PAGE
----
Barbados Beach: Photo by Caribbean Winds from Pixabay 

4. Costa Rica

With the Rentista visa, you can work remotely in Costa Rica for two years as you venture through port towns, rainforests, volcanoes, and beaches. Jaco, a town full of digital nomads, is ideal for those who need a solid internet connection and want to be able to shop and experience the nightlife without being too far from the nature and wildlife that the country is known for. If reliable internet connection isn’t a necessity for you, you’ll have a much easier time traveling through Costa Rica and visiting well-known places, like the Rio Celeste waterfall.

Costa Rica Mountains: Photo by Luis Quintero from Pexels

5. Iceland

In stark contrast to the beach getaways mentioned above, Iceland is a misty snowscape straight out of a fantasy movie. Known for attracting hikers and photographers, this is the place for you if you have flexible working hours and want to spend your days trekking outdoors rather than cooped up inside. The country offers a six-month visa for remote workers. Reykjavík cafés tend to be cozy and lowkey, making them the perfect spot to finish up your work, so you can maximize your time wading in the Blue Lagoon, hiking through the numerous national parks, and spotting the frequent auroras.

Iceland: Photo by Simon Migaj from Pexels

6. Czech Republic

The scenery of the Czech Republic has historically been the inspiration behind many fairytales. The towering, Gothic architecture of Prague would appeal to any digital nomad seeking a classic European adventure. With the Zivno visa, remote workers can gallivant through the medieval old town of Prague, stopping by at nearby cafés, libraries, and museums for a quick work call. Though the city looks ancient, it is anything but. Wi-Fi hotspots, stellar cell and data connection, and speedy public transport allow you to zip through life in the city at your own pace.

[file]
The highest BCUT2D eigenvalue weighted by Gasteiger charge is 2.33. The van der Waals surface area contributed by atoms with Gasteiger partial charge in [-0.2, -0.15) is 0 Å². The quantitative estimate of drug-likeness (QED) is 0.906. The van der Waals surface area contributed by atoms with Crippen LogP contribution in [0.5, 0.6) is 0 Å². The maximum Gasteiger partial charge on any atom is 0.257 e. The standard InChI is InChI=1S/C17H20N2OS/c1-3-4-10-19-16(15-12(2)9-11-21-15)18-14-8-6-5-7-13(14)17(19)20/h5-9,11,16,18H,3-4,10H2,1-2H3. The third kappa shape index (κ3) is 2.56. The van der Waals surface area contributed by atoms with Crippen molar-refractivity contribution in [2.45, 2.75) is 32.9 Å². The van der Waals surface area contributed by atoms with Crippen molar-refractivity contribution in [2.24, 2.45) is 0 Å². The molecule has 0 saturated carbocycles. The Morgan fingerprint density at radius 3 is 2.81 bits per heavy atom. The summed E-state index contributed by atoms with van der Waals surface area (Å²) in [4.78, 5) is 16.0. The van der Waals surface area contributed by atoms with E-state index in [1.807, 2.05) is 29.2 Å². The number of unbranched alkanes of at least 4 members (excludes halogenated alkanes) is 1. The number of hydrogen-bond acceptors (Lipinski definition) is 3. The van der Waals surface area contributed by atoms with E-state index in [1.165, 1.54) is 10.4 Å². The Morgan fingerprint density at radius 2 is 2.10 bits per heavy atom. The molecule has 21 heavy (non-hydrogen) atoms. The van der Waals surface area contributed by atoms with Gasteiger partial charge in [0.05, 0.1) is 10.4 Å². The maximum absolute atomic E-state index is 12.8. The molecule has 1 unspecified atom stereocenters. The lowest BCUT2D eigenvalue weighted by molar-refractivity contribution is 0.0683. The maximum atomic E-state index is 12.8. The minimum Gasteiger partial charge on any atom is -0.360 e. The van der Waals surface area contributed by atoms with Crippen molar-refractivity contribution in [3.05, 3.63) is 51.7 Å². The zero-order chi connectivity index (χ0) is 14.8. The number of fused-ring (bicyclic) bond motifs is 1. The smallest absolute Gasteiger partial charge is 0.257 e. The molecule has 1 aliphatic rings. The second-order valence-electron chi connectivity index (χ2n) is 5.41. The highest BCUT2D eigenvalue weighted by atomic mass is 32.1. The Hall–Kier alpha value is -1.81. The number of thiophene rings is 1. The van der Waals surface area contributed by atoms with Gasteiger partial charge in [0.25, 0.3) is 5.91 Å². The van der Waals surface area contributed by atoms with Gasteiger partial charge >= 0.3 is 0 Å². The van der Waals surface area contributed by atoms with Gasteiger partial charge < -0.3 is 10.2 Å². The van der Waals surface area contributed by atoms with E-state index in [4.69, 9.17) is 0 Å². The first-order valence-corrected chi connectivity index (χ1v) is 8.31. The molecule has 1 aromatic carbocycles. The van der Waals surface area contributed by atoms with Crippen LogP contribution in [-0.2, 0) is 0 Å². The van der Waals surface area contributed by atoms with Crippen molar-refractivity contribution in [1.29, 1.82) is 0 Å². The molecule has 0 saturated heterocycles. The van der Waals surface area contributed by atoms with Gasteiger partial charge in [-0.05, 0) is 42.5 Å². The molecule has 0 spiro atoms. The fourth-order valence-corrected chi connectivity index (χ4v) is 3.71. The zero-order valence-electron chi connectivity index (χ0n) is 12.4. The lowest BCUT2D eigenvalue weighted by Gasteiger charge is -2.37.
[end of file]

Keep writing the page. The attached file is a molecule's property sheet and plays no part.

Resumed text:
Prague, Czech Republic: Photo by Pixabay from Pexels

7. Croatia

If you’re a Game of Thrones fan, you’ll probably recognize the red-roofed city of Dubrovnik as the filming site for King’s Landing. This sunny southern European city is bursting with art and archaeology waiting to be discovered by curious travelers. After landing in Croatia, apply for the one-year digital nomad visa and have a blast discovering ancient ruins, Gothic cathedrals, and Renaissance palaces that will awaken your inner Rick Steves. The more time you spend here, the more you’ll likely consider staying an extra year or two.

Dubrovnik, Croatia: Photo by Lucian Potlog from Pexels

8. Mauritius